January 30, 2013 in Random Thoughts
Read The Trouble With Secrets, Part 1 here.
During my son’s teacher’s unexpectedly early maternity leave, his class was bounced around from substitute teacher to substitute teacher with no continuity and no lesson plan left to follow. Eventually, a well-run kindergarten classroom had disintegrated into a glorified daycare. Fortunately, us parents were a vocal bunch, and the principal finally recognized the severity of the problem. He hired a permanent substitute teacher to be in place until Mrs. D could return, in the hopes that actual learning would be re-instated.
That’s how I got to know Mrs. P, a warm human being who drew our kids into her arms and nurtured them with love and hot chocolate on cold days. She gave them her heart, for which I will always be thankful. But stability was still out of the question for my son’s class, for Mrs. P was battling cancer. Our permanent sub needed plenty of subs herself.
The following year, I sat in a church pew and watched pictures of Mrs. P—far too young, beautifully blond and happy, with gorgeous daughters and a loving husband—flash across a screen above her coffin. I sat in that pew surrounded by her fellow teachers, her students’ parents, and her friends, all of whom were well-versed in her battle against cancer, and I listened to the heartbreak, anger, disappointment, shock, and betrayal in Mrs. P’s mother’s voice as she told us all that not only had she lost her beloved daughter, she didn’t even know she had cancer. Mrs. P never told her.
It was easy: they lived far away from each other. It was hard to visit during the school year; her daughters were busy with their activities during the summer; they were going to come, but she had the flu; they’d make new plans next month, next year…
I felt every inch of Mrs. P’s mother’s anger. She had been robbed of the chance to help her daughter, robbed of the chance to grieve alongside her, robbed of any chance to say goodbye. We had those chances. I got to give her a stolen hug in the workroom as she made copies. I reached my arms around her too-skinny body, careful not to dislodge her wig, as she acknowledged the fact that she was not going to get the chance to see how wonderful her daughters would turn out, who they would fall in love with, what beautiful children they would have…and who was I? A fellow parent. Someone I only saw in the school.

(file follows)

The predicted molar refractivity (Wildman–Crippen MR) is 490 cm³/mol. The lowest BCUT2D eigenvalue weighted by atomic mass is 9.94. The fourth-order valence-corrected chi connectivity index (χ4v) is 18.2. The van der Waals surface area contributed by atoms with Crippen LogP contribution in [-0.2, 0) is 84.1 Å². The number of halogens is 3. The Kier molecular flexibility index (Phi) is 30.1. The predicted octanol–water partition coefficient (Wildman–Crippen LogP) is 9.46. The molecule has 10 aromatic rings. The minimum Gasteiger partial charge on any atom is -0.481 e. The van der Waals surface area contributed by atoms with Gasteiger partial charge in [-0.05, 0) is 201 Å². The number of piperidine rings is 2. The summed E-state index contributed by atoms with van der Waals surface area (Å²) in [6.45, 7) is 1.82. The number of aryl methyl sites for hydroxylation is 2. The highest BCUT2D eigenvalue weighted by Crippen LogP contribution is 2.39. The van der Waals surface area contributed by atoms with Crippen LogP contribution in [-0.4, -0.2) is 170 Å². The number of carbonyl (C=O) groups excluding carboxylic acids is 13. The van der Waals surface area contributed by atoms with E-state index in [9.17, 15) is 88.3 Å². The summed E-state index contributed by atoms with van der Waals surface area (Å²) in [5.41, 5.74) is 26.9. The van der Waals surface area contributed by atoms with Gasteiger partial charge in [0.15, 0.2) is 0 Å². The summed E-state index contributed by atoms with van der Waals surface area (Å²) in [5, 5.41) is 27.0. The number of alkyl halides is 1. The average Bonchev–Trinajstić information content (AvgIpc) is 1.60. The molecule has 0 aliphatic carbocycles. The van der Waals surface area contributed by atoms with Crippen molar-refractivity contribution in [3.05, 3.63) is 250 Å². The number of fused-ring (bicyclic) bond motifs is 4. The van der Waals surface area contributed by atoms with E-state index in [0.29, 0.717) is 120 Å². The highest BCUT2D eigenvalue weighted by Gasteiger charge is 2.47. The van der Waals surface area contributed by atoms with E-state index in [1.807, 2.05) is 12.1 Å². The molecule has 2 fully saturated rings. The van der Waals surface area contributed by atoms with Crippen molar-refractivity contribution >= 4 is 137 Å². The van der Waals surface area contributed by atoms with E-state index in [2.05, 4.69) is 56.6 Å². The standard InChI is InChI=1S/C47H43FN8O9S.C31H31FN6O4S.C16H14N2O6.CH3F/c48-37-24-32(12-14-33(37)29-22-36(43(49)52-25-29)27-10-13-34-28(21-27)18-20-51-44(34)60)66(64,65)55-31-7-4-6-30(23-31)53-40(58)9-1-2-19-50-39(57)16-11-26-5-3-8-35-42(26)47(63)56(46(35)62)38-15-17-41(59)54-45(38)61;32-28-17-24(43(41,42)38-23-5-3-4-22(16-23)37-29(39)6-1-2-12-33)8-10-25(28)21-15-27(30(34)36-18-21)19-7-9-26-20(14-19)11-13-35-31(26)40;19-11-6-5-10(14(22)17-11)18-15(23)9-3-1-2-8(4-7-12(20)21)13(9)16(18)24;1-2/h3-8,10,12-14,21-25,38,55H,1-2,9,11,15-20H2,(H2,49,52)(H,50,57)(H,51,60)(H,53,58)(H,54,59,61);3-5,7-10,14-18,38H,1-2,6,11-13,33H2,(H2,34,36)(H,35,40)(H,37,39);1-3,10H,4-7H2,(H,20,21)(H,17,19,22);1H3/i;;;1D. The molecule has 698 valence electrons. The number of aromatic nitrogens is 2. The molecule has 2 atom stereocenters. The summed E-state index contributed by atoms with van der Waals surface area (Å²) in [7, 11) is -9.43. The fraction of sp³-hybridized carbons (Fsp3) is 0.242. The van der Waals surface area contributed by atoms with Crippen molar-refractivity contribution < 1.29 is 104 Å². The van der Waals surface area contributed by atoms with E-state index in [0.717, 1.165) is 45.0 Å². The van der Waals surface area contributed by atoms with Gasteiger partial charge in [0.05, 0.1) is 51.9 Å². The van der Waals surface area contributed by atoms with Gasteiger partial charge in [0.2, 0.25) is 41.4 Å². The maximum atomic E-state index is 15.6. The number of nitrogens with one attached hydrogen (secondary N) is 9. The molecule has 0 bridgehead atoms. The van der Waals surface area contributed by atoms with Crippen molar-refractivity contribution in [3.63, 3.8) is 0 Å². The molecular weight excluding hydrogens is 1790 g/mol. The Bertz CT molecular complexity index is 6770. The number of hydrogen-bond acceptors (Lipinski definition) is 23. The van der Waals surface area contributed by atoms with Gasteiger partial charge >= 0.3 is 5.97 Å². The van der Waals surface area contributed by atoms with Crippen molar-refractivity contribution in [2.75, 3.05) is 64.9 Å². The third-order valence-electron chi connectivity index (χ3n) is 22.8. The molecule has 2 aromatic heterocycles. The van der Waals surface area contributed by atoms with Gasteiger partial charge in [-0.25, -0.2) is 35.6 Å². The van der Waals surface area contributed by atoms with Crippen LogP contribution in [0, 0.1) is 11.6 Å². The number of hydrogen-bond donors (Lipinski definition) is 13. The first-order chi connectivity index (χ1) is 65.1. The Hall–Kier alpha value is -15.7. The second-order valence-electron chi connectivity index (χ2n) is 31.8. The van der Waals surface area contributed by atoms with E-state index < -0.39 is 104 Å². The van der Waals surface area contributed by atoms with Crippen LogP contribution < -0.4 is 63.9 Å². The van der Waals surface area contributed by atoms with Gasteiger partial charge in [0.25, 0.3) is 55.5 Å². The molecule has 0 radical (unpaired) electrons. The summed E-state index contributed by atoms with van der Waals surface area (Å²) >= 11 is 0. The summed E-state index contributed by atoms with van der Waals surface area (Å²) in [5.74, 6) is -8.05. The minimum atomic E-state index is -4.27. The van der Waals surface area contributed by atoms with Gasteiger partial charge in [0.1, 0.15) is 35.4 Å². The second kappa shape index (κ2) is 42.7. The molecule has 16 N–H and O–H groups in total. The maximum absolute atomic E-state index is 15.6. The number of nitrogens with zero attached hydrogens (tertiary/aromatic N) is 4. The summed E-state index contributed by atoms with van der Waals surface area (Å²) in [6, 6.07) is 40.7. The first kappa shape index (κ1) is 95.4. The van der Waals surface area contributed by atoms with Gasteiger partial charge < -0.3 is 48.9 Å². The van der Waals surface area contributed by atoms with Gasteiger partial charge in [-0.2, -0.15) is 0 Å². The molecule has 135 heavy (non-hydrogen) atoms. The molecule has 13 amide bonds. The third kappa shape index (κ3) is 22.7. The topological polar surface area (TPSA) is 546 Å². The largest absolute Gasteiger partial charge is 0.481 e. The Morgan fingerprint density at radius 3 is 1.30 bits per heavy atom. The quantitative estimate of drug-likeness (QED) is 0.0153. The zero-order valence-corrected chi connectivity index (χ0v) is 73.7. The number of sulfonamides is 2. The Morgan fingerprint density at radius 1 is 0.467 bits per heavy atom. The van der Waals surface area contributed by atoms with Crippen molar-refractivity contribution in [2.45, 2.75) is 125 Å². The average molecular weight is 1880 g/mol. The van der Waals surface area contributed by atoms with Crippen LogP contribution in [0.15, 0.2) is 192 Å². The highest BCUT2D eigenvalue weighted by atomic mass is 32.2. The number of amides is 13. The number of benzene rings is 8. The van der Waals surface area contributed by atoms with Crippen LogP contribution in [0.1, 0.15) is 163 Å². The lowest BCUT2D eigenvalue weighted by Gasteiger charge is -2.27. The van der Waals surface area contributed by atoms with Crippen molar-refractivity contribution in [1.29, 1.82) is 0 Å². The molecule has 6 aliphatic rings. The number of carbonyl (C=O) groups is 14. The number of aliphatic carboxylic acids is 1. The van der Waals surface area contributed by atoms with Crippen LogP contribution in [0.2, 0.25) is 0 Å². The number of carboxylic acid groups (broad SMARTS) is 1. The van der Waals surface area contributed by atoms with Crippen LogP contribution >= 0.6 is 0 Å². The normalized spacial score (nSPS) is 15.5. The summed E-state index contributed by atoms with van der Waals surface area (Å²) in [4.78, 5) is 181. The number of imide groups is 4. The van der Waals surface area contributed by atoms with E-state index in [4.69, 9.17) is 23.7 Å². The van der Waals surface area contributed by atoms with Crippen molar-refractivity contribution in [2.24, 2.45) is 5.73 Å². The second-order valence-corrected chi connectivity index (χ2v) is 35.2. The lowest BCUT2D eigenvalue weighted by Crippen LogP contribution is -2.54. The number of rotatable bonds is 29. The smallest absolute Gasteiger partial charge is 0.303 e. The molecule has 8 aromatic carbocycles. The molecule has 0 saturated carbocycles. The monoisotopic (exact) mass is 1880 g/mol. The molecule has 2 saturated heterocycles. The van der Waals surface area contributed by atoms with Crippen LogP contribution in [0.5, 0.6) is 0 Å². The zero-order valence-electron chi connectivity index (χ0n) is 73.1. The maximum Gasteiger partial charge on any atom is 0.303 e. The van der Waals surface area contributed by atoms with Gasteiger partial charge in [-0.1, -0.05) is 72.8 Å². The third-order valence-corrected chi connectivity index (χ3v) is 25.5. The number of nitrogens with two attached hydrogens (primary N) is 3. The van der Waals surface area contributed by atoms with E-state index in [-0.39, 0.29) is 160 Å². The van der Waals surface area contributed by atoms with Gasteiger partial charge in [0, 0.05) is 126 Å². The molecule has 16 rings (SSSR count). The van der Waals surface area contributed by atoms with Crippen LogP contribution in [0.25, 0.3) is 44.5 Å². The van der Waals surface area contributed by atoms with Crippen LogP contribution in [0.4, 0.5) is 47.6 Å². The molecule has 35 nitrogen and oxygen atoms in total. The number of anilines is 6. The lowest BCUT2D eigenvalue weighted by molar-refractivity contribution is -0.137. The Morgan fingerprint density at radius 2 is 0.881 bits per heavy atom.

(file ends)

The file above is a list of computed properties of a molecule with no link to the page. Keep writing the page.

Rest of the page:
Was it fair that I got to see this side of Mrs. P and her mother didn’t get to? Not even close.
Why didn’t she tell her own mom? Was there a rift? Did they not like each other? I don’t think so. They spoke on the phone often, long newsy conversations designed to substitute for actual visits.
Did she not want to burden her mom? Hurt her? Was she trying to spare her the pain?
I’ll never know, and Mrs. P’s mom may never know either. She’ll have to spend the rest of her life dealing with the repercussions of this huge secret Mrs. P kept from her but shared with others.
Of course I have to respect Mrs. P’s privacy, but it was her mom who paid the price. I have to wonder: was it worth it? Would a small sacrifice of privacy on Mrs. P’s part have made the grief her mom had to deal with a little less stabbing?
Stay Tuned for The Trouble of Secrets, Part 3